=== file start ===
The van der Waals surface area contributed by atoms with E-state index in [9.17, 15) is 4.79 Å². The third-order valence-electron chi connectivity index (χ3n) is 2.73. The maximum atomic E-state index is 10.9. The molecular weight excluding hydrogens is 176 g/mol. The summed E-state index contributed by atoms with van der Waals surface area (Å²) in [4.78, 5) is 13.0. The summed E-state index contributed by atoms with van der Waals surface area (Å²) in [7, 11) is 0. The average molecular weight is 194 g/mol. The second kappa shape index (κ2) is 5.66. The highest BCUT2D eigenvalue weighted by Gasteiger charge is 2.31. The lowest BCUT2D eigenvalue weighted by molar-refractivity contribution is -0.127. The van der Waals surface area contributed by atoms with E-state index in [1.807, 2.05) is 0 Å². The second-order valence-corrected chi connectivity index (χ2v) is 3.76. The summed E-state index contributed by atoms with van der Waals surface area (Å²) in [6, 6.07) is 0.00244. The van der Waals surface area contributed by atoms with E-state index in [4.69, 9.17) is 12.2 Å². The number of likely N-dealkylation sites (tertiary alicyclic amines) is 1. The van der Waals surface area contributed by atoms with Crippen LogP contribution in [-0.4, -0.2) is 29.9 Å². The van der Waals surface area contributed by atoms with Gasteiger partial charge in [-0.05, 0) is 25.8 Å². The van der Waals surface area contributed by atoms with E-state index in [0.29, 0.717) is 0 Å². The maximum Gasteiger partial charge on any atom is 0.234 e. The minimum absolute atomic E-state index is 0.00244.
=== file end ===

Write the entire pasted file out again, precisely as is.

The van der Waals surface area contributed by atoms with E-state index in [9.17, 15) is 4.79 Å². The third-order valence-electron chi connectivity index (χ3n) is 2.73. The maximum atomic E-state index is 10.9. The molecular weight excluding hydrogens is 176 g/mol. The summed E-state index contributed by atoms with van der Waals surface area (Å²) in [4.78, 5) is 13.0. The summed E-state index contributed by atoms with van der Waals surface area (Å²) in [7, 11) is 0. The average molecular weight is 194 g/mol. The second kappa shape index (κ2) is 5.66. The highest BCUT2D eigenvalue weighted by Gasteiger charge is 2.31. The lowest BCUT2D eigenvalue weighted by molar-refractivity contribution is -0.127. The van der Waals surface area contributed by atoms with E-state index in [1.807, 2.05) is 0 Å². The second-order valence-corrected chi connectivity index (χ2v) is 3.76. The summed E-state index contributed by atoms with van der Waals surface area (Å²) in [6, 6.07) is 0.00244. The van der Waals surface area contributed by atoms with E-state index in [4.69, 9.17) is 12.2 Å². The number of likely N-dealkylation sites (tertiary alicyclic amines) is 1. The van der Waals surface area contributed by atoms with Crippen LogP contribution in [-0.4, -0.2) is 29.9 Å². The van der Waals surface area contributed by atoms with Gasteiger partial charge in [-0.05, 0) is 25.8 Å². The van der Waals surface area contributed by atoms with E-state index in [0.29, 0.717) is 0 Å². The maximum Gasteiger partial charge on any atom is 0.234 e. The minimum absolute atomic E-state index is 0.00244.